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Email: miromaa@acra.org.au 

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3.5 Documentation Team Tasks

- Your Language Journey Workbook -

Acknowledge > Protect > Access > Use > Create > Share

On the following pages is a list of tasks your team can work through in your community language documentation. Following this we give examples of the types of people and skills who would best do each task and then we discuss consultants you may bring in along the way.

As we all know our language journey is not always linear and tidy, we are working in complex situations and trying our best to make our way through it. When you are looking at the steps we have listed in your documentation tasks we know that in some cases it will not be a simple start at 1 and finish at 10. There are some of the tasks that logically need to happen before others can, but also know that many of these tasks can be happening at the same time and in fact encourage that to happen. It would be great if the library person is working on the cataloguing while the tech person is editing the sound files and the language person is running recording sessions with the speakers ready to give to the data person to enter into your database!

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Existing documentation

  1. Look at the Miromaa documentation tree and the accompanying exercises and plot your language history on this tree.

  2. Gather and digitise all of the known sources of your language. You could look at these sources in three separate categories:
    - Written
    - Audio visual
    - Other (such as maps, photos and newspaper articles)

  3. Create your digital library in Miromaa.

  4. Consider how best you want to acknowledge all previous contributors to your language. You may decide to create a bigger version of the documentation tree and display it in your language centre. Another option may be to create a booklet or print out that people can access.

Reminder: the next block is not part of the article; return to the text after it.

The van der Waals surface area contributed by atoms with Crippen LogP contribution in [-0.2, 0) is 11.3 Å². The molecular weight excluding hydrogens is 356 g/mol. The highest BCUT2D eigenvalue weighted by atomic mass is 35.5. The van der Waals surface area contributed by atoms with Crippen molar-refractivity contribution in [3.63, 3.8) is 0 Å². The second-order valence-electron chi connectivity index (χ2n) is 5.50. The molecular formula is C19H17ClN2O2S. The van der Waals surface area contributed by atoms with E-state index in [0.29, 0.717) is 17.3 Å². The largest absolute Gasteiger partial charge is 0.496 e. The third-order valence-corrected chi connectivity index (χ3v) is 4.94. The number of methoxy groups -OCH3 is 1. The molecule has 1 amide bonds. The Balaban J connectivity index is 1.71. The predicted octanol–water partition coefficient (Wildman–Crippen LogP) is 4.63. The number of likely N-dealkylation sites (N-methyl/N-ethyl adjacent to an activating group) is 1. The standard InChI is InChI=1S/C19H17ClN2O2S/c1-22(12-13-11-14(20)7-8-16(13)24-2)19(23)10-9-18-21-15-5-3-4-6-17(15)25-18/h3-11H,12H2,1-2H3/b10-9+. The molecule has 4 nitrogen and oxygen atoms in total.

5. Safe house the original copies of all of the documents, tapes, pictures and any other form your language sources come in. Getting a lockable filing cabinet to put your items in is a good idea. You will also need to create a system for numbering, finding and labelling your sources just how the public libraries do.

    Community Documentation

  6. Now that you have rightfully acknowledged your language history, journey and have access to existing materials of your language, it is time to convert the materials into usable formats. What does this mean? Well it means two things...

    The first part is acknowledge and protect which you have done in the phases above. You have digtisied the materials, safe housed the originals and then created a library in which you can find them easily. For materials such as maps it is ok to stop there with them, you now have access to them through your digital library and the originals are safe-housed.

    When you have items such as grammars and wordlists this is where you will want to extract the language from them and create entries for each word in your Miromaa database so you can include them in your documentation. This will mean you move to the new phase of being able to properly access and use these materials. On a practical level what this means is going through each of them front to back, entering the data into Miromaa and acknowledging the source it came from. This is heavy on the data entry side of things but is well worth the time

  7. Now that you have a range of language sources and language entries in Miromaa you will need to decide which words, spelling and documentation you are happy with and want to continue using in your main house in Miromaa to create resources with and teach others. You will not get rid of the rest instead you will move them to another area in Miromaa called the archive.

  8. This next stage is where you will create audio visual materials for your existing documentation. Imagine you have a word list only with no audio, what you will do in Miromaa is create an entry for each word in the list and then go through and create audio, video and images for these entries so that they really come to life.

    Note: You would only want to do this for the ones you have decided will stay in your Main House and be used in your language resources and for learning.

  9. If you have existing audio visual recordings you will want to make sure they are in the best quality and format for use in your language work. So in this step you would be doing things like digitising old tapes and editing recordings into smaller parts and files.

    Important: You would effectively now have 3 versions of the recording